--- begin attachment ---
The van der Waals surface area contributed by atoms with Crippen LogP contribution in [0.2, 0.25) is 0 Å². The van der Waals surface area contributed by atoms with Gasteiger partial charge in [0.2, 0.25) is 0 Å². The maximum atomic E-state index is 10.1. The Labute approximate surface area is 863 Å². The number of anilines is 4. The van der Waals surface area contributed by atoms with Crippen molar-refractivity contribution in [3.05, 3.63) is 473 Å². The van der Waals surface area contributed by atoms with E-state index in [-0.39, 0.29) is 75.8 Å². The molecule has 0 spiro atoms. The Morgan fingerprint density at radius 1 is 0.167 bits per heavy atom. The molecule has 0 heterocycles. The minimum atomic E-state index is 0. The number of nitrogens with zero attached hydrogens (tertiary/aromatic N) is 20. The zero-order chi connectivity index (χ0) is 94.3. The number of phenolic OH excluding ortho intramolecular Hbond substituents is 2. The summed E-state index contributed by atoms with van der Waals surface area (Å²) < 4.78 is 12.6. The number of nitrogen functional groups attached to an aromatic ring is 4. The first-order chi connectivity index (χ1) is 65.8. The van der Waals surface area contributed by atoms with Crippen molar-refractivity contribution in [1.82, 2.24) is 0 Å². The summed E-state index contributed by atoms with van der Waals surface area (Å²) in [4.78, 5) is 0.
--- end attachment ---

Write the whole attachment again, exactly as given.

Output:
The van der Waals surface area contributed by atoms with Crippen LogP contribution in [0.2, 0.25) is 0 Å². The van der Waals surface area contributed by atoms with Gasteiger partial charge in [0.2, 0.25) is 0 Å². The maximum atomic E-state index is 10.1. The Labute approximate surface area is 863 Å². The number of anilines is 4. The van der Waals surface area contributed by atoms with Crippen molar-refractivity contribution in [3.05, 3.63) is 473 Å². The van der Waals surface area contributed by atoms with E-state index in [-0.39, 0.29) is 75.8 Å². The molecule has 0 spiro atoms. The Morgan fingerprint density at radius 1 is 0.167 bits per heavy atom. The molecule has 0 heterocycles. The minimum atomic E-state index is 0. The number of nitrogens with zero attached hydrogens (tertiary/aromatic N) is 20. The zero-order chi connectivity index (χ0) is 94.3. The number of phenolic OH excluding ortho intramolecular Hbond substituents is 2. The summed E-state index contributed by atoms with van der Waals surface area (Å²) < 4.78 is 12.6. The number of nitrogen functional groups attached to an aromatic ring is 4. The first-order chi connectivity index (χ1) is 65.8. The van der Waals surface area contributed by atoms with Crippen molar-refractivity contribution in [1.82, 2.24) is 0 Å². The summed E-state index contributed by atoms with van der Waals surface area (Å²) in [4.78, 5) is 0.